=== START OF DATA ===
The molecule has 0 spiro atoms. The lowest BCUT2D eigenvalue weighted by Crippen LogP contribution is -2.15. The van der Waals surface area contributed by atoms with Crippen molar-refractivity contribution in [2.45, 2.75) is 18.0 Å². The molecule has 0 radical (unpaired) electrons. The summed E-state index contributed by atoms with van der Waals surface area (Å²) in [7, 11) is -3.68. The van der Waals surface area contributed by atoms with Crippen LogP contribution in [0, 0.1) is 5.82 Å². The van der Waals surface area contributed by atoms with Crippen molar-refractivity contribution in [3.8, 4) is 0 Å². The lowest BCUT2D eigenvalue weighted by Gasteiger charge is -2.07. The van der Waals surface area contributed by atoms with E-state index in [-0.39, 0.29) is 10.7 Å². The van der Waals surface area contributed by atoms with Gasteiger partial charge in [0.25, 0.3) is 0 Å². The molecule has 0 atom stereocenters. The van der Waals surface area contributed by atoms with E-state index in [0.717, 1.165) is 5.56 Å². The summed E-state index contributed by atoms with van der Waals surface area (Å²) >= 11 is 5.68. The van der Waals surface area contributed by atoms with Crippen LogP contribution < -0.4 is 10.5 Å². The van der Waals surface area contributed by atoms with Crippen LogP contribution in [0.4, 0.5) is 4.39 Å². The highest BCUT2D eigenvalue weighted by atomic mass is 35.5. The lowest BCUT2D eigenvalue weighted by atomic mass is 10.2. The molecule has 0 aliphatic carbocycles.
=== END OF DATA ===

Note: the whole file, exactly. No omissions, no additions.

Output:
The molecule has 0 spiro atoms. The lowest BCUT2D eigenvalue weighted by Crippen LogP contribution is -2.15. The van der Waals surface area contributed by atoms with Crippen molar-refractivity contribution in [2.45, 2.75) is 18.0 Å². The molecule has 0 radical (unpaired) electrons. The summed E-state index contributed by atoms with van der Waals surface area (Å²) in [7, 11) is -3.68. The van der Waals surface area contributed by atoms with Crippen LogP contribution in [0, 0.1) is 5.82 Å². The van der Waals surface area contributed by atoms with Crippen molar-refractivity contribution in [3.8, 4) is 0 Å². The lowest BCUT2D eigenvalue weighted by Gasteiger charge is -2.07. The van der Waals surface area contributed by atoms with E-state index in [-0.39, 0.29) is 10.7 Å². The van der Waals surface area contributed by atoms with Gasteiger partial charge in [0.25, 0.3) is 0 Å². The molecule has 0 atom stereocenters. The van der Waals surface area contributed by atoms with E-state index in [0.717, 1.165) is 5.56 Å². The summed E-state index contributed by atoms with van der Waals surface area (Å²) >= 11 is 5.68. The van der Waals surface area contributed by atoms with Crippen LogP contribution < -0.4 is 10.5 Å². The van der Waals surface area contributed by atoms with Crippen LogP contribution in [0.4, 0.5) is 4.39 Å². The highest BCUT2D eigenvalue weighted by atomic mass is 35.5. The lowest BCUT2D eigenvalue weighted by atomic mass is 10.2. The molecule has 0 aliphatic carbocycles.